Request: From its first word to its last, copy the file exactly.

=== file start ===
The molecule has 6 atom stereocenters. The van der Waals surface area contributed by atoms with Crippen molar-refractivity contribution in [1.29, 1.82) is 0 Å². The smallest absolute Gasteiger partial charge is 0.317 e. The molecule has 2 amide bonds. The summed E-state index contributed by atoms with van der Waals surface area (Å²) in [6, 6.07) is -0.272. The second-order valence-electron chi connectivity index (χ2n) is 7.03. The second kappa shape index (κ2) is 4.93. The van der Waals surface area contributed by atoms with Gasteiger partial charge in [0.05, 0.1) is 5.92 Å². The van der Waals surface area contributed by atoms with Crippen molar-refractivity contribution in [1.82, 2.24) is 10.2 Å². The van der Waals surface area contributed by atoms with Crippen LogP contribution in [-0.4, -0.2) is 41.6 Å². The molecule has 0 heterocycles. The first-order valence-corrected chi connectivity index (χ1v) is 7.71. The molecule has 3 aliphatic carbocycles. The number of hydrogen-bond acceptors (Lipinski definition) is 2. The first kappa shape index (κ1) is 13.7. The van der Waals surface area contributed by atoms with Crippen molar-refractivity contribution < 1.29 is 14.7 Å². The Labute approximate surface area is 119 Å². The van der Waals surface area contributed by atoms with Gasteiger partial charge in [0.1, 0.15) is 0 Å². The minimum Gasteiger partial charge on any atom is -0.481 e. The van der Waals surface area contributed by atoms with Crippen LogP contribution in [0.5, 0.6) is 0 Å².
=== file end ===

The molecule has 6 atom stereocenters. The van der Waals surface area contributed by atoms with Crippen molar-refractivity contribution in [1.29, 1.82) is 0 Å². The smallest absolute Gasteiger partial charge is 0.317 e. The molecule has 2 amide bonds. The summed E-state index contributed by atoms with van der Waals surface area (Å²) in [6, 6.07) is -0.272. The second-order valence-electron chi connectivity index (χ2n) is 7.03. The second kappa shape index (κ2) is 4.93. The van der Waals surface area contributed by atoms with Gasteiger partial charge in [0.05, 0.1) is 5.92 Å². The van der Waals surface area contributed by atoms with Crippen molar-refractivity contribution in [1.82, 2.24) is 10.2 Å². The van der Waals surface area contributed by atoms with Crippen LogP contribution in [-0.4, -0.2) is 41.6 Å². The molecule has 0 heterocycles. The first-order valence-corrected chi connectivity index (χ1v) is 7.71. The molecule has 3 aliphatic carbocycles. The number of hydrogen-bond acceptors (Lipinski definition) is 2. The first kappa shape index (κ1) is 13.7. The van der Waals surface area contributed by atoms with Crippen molar-refractivity contribution < 1.29 is 14.7 Å². The Labute approximate surface area is 119 Å². The van der Waals surface area contributed by atoms with Gasteiger partial charge in [0.1, 0.15) is 0 Å². The minimum Gasteiger partial charge on any atom is -0.481 e. The van der Waals surface area contributed by atoms with Crippen LogP contribution in [0.5, 0.6) is 0 Å².